49 percent of decision makers felt that economic conditions were the most important drivers of information security spending in 2010, compared with 39 percent in 2009.
43 percent of organizations justify their security spend based on legal and regulatory requirements, down from 58 percent in 2007.
Client and user requirements are now justifying security spend for 41 percent of organizations, up from just 34 percent in 2007.
52 percent of organizations say they’ve had to assume greater risks from business partners who have been unable to secure their weak practices due to economic conditions.
Similarly, 50 percent of organizations say weak supplier security has become a concern due to economic factors.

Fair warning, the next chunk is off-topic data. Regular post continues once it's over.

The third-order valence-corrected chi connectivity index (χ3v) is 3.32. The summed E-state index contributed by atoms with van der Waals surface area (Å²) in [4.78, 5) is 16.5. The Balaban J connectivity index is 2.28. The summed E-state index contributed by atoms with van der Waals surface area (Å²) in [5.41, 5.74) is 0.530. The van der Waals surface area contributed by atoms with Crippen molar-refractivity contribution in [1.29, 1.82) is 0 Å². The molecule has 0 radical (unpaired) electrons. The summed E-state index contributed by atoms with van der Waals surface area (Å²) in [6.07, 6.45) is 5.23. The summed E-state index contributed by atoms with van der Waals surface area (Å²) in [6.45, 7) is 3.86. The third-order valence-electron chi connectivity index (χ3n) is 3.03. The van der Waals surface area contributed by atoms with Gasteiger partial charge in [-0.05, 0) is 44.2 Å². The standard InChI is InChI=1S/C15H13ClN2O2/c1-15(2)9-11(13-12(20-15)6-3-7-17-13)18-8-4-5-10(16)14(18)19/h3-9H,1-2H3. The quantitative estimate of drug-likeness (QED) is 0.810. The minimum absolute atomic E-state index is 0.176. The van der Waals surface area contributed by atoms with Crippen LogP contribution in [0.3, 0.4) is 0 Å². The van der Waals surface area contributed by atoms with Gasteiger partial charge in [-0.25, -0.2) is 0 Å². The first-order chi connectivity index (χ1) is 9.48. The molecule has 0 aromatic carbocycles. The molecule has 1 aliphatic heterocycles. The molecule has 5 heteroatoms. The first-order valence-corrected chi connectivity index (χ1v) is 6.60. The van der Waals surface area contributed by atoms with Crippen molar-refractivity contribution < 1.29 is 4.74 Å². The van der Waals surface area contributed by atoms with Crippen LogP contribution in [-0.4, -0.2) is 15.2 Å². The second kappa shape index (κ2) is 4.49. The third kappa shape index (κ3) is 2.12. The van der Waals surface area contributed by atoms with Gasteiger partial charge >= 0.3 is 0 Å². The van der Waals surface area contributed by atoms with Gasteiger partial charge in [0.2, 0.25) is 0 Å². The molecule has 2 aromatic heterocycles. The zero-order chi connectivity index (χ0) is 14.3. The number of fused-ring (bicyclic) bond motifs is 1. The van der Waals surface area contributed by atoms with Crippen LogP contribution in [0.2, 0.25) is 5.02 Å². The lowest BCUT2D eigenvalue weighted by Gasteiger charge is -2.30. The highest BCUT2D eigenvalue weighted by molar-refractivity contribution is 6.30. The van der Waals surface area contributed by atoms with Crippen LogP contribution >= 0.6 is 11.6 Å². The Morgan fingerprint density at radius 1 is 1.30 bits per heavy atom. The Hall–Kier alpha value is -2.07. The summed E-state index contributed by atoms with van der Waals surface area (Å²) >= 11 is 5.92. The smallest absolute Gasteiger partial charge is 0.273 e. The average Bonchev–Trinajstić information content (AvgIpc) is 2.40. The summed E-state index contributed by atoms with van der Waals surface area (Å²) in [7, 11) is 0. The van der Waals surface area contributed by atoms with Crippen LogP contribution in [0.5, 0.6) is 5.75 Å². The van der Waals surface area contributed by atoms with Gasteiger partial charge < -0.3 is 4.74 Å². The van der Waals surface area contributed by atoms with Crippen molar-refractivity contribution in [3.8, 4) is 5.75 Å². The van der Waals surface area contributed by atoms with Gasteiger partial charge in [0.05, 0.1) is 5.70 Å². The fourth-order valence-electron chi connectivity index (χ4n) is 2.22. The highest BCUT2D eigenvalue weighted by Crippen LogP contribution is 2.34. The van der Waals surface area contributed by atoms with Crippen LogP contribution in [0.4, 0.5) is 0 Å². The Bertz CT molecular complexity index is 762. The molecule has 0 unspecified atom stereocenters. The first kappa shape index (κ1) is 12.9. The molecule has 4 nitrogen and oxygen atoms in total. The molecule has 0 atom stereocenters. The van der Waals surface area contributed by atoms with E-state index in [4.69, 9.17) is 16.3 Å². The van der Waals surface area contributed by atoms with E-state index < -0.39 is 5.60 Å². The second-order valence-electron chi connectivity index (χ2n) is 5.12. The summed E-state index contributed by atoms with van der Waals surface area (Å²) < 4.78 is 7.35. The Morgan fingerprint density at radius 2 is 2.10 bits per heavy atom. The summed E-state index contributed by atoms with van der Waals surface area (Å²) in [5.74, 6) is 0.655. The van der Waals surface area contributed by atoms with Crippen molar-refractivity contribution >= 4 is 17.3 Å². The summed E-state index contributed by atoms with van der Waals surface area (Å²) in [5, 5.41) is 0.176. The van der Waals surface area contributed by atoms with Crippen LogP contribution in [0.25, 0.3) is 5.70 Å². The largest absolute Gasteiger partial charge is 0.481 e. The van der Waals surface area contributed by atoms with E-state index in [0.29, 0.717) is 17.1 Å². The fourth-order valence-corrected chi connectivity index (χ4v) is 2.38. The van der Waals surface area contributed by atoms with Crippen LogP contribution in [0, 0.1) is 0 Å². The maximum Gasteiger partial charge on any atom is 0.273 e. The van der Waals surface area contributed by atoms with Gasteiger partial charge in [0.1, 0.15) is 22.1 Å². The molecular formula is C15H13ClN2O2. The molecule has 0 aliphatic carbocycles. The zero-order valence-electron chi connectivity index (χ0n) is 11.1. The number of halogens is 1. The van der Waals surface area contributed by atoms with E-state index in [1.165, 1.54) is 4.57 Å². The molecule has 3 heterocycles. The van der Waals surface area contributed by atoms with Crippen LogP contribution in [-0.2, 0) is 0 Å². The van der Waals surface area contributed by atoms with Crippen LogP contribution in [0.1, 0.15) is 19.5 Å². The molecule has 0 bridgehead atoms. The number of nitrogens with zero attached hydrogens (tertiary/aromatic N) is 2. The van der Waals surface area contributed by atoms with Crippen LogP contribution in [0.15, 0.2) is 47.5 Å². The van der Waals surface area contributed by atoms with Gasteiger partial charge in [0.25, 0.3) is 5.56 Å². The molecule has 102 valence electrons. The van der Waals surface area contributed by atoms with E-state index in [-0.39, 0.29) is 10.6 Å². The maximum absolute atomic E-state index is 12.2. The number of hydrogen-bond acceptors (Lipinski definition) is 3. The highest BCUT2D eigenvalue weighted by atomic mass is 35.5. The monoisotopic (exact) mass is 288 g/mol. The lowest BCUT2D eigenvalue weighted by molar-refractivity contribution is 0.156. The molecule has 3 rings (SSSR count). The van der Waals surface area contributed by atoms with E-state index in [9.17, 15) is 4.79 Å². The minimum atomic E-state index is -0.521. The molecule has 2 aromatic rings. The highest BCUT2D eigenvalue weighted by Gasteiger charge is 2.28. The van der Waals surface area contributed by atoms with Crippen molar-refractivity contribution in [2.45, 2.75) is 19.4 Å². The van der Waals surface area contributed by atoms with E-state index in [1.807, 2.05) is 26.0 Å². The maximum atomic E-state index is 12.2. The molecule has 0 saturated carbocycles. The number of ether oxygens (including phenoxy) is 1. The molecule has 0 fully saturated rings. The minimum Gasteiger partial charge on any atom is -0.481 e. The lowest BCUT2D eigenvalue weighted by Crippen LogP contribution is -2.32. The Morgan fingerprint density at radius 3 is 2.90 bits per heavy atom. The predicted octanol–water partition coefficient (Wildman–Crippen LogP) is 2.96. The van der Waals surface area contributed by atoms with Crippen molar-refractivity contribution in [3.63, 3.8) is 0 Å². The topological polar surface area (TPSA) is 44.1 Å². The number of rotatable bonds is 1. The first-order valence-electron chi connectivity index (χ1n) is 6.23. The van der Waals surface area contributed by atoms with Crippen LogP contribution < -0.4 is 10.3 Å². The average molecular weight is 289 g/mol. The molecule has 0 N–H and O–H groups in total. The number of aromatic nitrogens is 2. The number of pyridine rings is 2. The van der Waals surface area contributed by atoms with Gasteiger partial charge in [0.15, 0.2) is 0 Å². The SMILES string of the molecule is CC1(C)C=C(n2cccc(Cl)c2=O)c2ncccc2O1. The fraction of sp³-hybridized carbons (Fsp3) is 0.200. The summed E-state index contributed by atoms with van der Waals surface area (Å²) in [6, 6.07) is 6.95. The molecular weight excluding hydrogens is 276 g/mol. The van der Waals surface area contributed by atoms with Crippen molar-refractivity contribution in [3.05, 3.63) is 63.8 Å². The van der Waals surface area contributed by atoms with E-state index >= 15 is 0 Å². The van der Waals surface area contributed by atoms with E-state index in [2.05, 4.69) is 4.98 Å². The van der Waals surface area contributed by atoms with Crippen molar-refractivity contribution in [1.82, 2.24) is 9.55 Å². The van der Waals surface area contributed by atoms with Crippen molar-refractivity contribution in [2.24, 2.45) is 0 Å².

As organizations have had to make tough security spending decisions, 71 percent say their focus has been turned primarily to data protection strategies and 69 percent are concentrating on prioritizing investments based on risks.
47 percent of organizations have had to reduce security budgets for capital expenditures and 46 percent for operational expenses in 2010.
However, only 25 percent have had to make more than 10 percent budget cuts in capital expenditures and 24 percent have had to cut more than 10 percent in operational expenses.
And more than half of respondents say their security budgets are expected to increase within the next 12 months.
Visibility into security breaches and events has increased dramatically in the last few years. This year only 23 percent of respondents said they didn’t know how many security incidents they experienced, compared to a whopping 40 percent in 2007.
23 percent to the CIO32 percent to the Board36 percent to the CEO